OSU bids adieu to quarters, welcomes semesters
Published: Monday, May 14, 2012
Updated: Saturday, June 16, 2012 00:06
After a 90-year courtship, Ohio State is parting ways with the quarter system and acquainting itself with a semester model.
The days of 10-week classes that seem to fly by are gone, as longer 14-week stretches of classes are to become the norm. A pair of these lengthier periods will begin mid-August and run until the beginning of May. OSU officials suggest that students should generally take five courses each semester at an average of three credit hours each.
Jay Johnson, assistant provost at the Office of Academic Affairs, said that considering and implementing semesters in not a new idea to the university, according to a Jan. 24 article in The Lantern.
“Ohio State seriously considered moving to semesters three times in the past 20 years,” Johnson said. “In the 1990s, the faculty was not supportive of the change to semesters. A calendar change was reviewed in 2000-01 and at that time, the university community seemed more in favor, but we were constrained by the IT infrastructure.”
As the end framework nears, some students said they are apprehensive, while others are excited to see what advantages the switch will bring.
Kyle Craft, a third-year in speech and hearing science, said he thinks the switch will make students more competitive in the job market.
“By the time that we get off on quarters, a lot of the jobs are already taken up, especially the summer jobs, (semesters) will help level the playing field,” Craft said.
On the other hand, Jillian Shipley, a first-year in communication and business, said she’s not looking forward to starting earlier and taking more classes.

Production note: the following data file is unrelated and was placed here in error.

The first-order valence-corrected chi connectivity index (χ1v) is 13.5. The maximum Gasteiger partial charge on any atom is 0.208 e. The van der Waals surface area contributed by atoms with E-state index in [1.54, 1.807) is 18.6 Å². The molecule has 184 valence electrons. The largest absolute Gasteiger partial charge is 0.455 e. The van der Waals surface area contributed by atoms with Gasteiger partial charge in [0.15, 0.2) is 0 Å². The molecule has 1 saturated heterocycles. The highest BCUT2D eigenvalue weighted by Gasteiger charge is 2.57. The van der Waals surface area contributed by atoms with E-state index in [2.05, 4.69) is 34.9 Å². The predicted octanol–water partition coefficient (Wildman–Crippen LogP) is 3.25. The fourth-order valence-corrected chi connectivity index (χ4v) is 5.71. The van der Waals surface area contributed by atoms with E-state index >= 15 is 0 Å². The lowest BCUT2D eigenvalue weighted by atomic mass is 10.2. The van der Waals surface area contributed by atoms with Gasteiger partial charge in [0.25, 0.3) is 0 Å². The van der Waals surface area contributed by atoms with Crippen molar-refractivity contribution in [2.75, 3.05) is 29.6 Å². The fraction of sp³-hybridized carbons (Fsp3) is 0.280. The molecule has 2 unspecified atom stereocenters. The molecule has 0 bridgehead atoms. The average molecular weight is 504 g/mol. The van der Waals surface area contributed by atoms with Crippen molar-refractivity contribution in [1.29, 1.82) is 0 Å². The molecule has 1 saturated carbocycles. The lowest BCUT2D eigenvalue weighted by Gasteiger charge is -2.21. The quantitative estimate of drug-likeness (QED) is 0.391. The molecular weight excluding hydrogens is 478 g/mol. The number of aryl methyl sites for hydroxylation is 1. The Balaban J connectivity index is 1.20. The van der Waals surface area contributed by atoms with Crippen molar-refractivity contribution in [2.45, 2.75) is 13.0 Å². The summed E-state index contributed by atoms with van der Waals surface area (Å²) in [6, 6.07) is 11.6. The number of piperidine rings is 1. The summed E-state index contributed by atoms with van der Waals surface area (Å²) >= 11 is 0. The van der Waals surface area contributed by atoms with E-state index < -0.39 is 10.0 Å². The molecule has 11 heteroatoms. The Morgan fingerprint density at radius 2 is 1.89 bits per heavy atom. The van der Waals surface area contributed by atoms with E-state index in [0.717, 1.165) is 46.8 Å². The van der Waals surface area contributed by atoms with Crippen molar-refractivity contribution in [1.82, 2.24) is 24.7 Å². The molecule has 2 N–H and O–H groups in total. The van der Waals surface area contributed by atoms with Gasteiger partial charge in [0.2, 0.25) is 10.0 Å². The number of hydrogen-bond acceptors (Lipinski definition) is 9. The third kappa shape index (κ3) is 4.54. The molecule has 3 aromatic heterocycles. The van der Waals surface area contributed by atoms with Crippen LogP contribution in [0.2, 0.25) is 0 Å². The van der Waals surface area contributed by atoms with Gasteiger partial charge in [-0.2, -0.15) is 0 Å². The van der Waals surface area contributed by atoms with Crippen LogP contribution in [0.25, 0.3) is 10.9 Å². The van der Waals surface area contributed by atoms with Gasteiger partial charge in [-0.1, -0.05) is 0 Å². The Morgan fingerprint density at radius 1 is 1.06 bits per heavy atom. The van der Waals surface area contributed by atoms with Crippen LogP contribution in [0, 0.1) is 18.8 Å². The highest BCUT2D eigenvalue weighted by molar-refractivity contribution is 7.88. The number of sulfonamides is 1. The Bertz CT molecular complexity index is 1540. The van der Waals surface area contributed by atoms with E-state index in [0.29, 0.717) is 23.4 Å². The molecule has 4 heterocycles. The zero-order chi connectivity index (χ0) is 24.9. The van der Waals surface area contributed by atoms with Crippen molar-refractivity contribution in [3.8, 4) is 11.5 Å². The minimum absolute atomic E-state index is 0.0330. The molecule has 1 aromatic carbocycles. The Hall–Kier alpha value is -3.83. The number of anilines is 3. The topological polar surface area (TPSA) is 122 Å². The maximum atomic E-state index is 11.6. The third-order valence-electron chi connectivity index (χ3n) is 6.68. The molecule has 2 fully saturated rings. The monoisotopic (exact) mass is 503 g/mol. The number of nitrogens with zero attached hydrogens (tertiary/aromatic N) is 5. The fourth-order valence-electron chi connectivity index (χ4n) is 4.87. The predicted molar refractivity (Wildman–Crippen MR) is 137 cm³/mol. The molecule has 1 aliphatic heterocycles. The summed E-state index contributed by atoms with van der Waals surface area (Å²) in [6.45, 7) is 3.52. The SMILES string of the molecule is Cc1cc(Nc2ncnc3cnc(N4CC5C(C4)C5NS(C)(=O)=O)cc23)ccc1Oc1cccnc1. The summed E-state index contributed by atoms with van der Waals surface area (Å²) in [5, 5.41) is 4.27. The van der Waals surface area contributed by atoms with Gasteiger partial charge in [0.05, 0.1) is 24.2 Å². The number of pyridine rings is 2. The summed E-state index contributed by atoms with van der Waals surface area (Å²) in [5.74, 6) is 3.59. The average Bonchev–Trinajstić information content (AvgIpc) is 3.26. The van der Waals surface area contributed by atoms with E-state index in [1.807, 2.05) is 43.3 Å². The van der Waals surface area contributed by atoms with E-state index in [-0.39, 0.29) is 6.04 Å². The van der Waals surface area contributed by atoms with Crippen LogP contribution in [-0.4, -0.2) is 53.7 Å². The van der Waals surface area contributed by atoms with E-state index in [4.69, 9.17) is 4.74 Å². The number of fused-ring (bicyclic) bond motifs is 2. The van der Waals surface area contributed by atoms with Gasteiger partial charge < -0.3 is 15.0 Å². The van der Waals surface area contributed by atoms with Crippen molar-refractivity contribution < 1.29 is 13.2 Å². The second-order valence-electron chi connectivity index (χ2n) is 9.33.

“I like the fact that if I don’t like a class, I’m not stuck with it for a long period of time,” Shipley said. “I like that they go really fast.”
While the transition will cost OSU $12.6 million, the university has promised that tuition will not go up because of the switch, and students will receive the same amount of instruction throughout the course of the school year. Furthermore, financial aid will not be adversely affected.
In fact, the university also promises that students will be able to graduate on time as long as they decide on their major and degree within a time frame compatible with a four-year graduation, remain on track with their course load and actively develop academic plans with their advisers.
Ali Esfahani, a fourth-year in biology, said he has friends at other universities on semesters and said there are advantages to both sides
“You don’t really know what you have until you’ve experienced it,” he said. “I’m sure semesters have its own advantages, but then quarters has its own disadvantages. They were telling me, ‘If you don’t like a class, that’s too bad, you’re going to be stuck in it longer.’ But with quarters … you just hold your breath and just get it done with. Or with quarters, you feel like it’s kind of a sprint, but with semesters you might feel more relaxed.”
OSU’s first semester officially begins June 18, but most students will get their first taste of the switch beginning Aug. 22.